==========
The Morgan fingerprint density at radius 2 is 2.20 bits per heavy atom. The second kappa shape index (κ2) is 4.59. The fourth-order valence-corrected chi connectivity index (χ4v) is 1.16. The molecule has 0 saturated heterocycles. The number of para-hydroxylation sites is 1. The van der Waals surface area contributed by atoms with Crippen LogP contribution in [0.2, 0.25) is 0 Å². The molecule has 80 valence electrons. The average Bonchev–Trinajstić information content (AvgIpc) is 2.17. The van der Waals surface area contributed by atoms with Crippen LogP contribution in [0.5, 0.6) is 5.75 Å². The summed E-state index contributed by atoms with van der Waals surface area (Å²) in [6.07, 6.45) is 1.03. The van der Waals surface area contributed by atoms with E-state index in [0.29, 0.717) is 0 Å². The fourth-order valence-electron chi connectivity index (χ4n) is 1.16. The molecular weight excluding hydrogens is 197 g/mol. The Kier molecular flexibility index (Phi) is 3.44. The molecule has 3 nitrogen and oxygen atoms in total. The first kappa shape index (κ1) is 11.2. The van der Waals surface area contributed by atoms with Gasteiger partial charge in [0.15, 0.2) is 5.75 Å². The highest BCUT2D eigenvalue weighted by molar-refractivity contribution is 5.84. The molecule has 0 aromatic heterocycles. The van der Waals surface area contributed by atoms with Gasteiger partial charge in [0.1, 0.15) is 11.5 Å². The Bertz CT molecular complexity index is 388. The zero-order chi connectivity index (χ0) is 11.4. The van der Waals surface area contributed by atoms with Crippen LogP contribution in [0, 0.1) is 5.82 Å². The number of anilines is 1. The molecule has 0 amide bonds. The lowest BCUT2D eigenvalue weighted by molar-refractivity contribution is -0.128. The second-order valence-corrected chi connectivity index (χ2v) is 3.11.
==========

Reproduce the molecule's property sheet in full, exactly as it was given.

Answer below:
The Morgan fingerprint density at radius 2 is 2.20 bits per heavy atom. The second kappa shape index (κ2) is 4.59. The fourth-order valence-corrected chi connectivity index (χ4v) is 1.16. The molecule has 0 saturated heterocycles. The number of para-hydroxylation sites is 1. The van der Waals surface area contributed by atoms with Crippen LogP contribution in [0.2, 0.25) is 0 Å². The molecule has 80 valence electrons. The average Bonchev–Trinajstić information content (AvgIpc) is 2.17. The van der Waals surface area contributed by atoms with Crippen LogP contribution in [0.5, 0.6) is 5.75 Å². The summed E-state index contributed by atoms with van der Waals surface area (Å²) in [6.07, 6.45) is 1.03. The van der Waals surface area contributed by atoms with E-state index in [0.29, 0.717) is 0 Å². The fourth-order valence-electron chi connectivity index (χ4n) is 1.16. The molecular weight excluding hydrogens is 197 g/mol. The Kier molecular flexibility index (Phi) is 3.44. The molecule has 3 nitrogen and oxygen atoms in total. The first kappa shape index (κ1) is 11.2. The van der Waals surface area contributed by atoms with Gasteiger partial charge in [0.15, 0.2) is 5.75 Å². The highest BCUT2D eigenvalue weighted by molar-refractivity contribution is 5.84. The molecule has 0 aromatic heterocycles. The van der Waals surface area contributed by atoms with Gasteiger partial charge in [0.1, 0.15) is 11.5 Å². The Bertz CT molecular complexity index is 388. The zero-order chi connectivity index (χ0) is 11.4. The van der Waals surface area contributed by atoms with Crippen LogP contribution in [0, 0.1) is 5.82 Å². The number of anilines is 1. The molecule has 0 amide bonds. The lowest BCUT2D eigenvalue weighted by molar-refractivity contribution is -0.128. The second-order valence-corrected chi connectivity index (χ2v) is 3.11.